Mercato Nuovo/The Straw Market
Corner of Via Porta Rossa and Via Por Santa Maria
Contributed by Project for Public Spaces
A 16th Century market in Florence enjoyed by both locals and tourists.
This semi-enclosed market bustles under a beautiful, spacious loggia dating back to the 16th Century. Under the arches, numerous vendors set up shop selling belts, scarves, leather goods, embroidered linens, souvenirs, and Florentine straw hats. The market is open year-round, with limited hours during the winter.
What Makes Mercato Nuovo/The Straw Market a Great Place?
The market can be accessed by virtually anyone. It is centrally located and can only be entered on foot.
The well-preserved loggia gives this market a real sense place. It also protects the merchants and shoppers from inclement weather.
Florentines call this market Il Porcellino (Little Pig) due to the wild boar fountain located at the marketís south side. The statue, created in 1612 by Pietro Taccas, was cast from a marble Hellenistic original that is now housed in the Uffizi Gallery. Many tourists come to rub the pigís well-polished snout and throw a coin in the fountain. It is believed that by doing so it insures a return trip to Florence.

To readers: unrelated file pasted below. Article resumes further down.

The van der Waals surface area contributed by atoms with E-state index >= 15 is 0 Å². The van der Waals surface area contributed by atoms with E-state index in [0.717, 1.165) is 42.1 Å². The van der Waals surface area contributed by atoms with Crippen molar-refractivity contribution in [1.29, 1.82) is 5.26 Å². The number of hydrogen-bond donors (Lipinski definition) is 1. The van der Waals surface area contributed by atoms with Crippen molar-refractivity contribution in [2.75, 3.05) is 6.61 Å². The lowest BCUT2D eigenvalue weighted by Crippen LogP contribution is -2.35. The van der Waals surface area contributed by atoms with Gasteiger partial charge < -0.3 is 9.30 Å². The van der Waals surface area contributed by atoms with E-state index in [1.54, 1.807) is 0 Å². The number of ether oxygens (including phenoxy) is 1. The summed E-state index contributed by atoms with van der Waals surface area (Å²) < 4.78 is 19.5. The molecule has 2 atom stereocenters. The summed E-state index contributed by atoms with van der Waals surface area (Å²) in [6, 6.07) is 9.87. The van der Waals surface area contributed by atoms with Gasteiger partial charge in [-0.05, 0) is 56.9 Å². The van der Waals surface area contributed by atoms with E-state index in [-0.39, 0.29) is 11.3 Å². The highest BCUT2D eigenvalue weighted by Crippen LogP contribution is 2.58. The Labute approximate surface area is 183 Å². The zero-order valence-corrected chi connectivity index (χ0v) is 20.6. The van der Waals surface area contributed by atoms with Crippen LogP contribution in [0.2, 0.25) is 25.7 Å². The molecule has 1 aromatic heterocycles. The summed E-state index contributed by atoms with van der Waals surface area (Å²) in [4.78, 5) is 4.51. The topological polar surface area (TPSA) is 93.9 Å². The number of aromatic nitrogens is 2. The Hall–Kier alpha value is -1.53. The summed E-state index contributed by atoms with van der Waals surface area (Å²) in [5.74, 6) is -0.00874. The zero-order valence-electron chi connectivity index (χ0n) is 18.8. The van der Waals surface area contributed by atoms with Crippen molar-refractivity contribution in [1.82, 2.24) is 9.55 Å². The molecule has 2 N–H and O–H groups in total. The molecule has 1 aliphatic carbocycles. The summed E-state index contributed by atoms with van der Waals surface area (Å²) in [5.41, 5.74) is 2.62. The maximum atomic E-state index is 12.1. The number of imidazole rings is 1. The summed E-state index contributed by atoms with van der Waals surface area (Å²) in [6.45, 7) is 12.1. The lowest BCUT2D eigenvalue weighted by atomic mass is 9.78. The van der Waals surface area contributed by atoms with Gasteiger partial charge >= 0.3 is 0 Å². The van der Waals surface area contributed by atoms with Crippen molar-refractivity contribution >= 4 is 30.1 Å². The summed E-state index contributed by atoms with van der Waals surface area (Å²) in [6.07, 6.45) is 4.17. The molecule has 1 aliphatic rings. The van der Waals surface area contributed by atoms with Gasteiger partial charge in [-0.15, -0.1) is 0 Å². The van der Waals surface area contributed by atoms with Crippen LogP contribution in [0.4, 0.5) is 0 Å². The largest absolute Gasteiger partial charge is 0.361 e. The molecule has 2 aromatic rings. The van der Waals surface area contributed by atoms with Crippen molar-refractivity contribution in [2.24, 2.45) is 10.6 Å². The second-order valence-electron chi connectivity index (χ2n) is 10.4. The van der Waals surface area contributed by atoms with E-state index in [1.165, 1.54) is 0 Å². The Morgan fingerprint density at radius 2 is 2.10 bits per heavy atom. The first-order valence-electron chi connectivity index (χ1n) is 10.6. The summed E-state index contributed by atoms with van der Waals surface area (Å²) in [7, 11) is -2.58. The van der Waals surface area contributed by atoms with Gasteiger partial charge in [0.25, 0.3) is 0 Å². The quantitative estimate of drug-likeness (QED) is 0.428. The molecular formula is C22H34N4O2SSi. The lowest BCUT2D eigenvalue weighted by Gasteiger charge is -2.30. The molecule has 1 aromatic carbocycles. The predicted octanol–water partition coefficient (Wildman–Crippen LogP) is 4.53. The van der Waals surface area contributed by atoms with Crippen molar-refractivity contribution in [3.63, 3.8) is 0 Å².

A good amount of tourists, as well as locals, frequent this market and give it a lively atmosphere.
History & Background
The people of Florence have heavily used this market since Grand Duke Cosimo I had it built between 1547-1551. Designed by Giovanni Battista, it was initially used for the sale of silk and gold. In the middle of the loggia, youíll find a cartwheel symbol inset into the pavement. In times of hostility, the cityís medieval war cart was positioned here as warning of impending hostilities. The loggia was also used as a place for public punishment. Dodgy merchants convicted of bankruptcy received a proper spanking (literally) before being carted off to prison.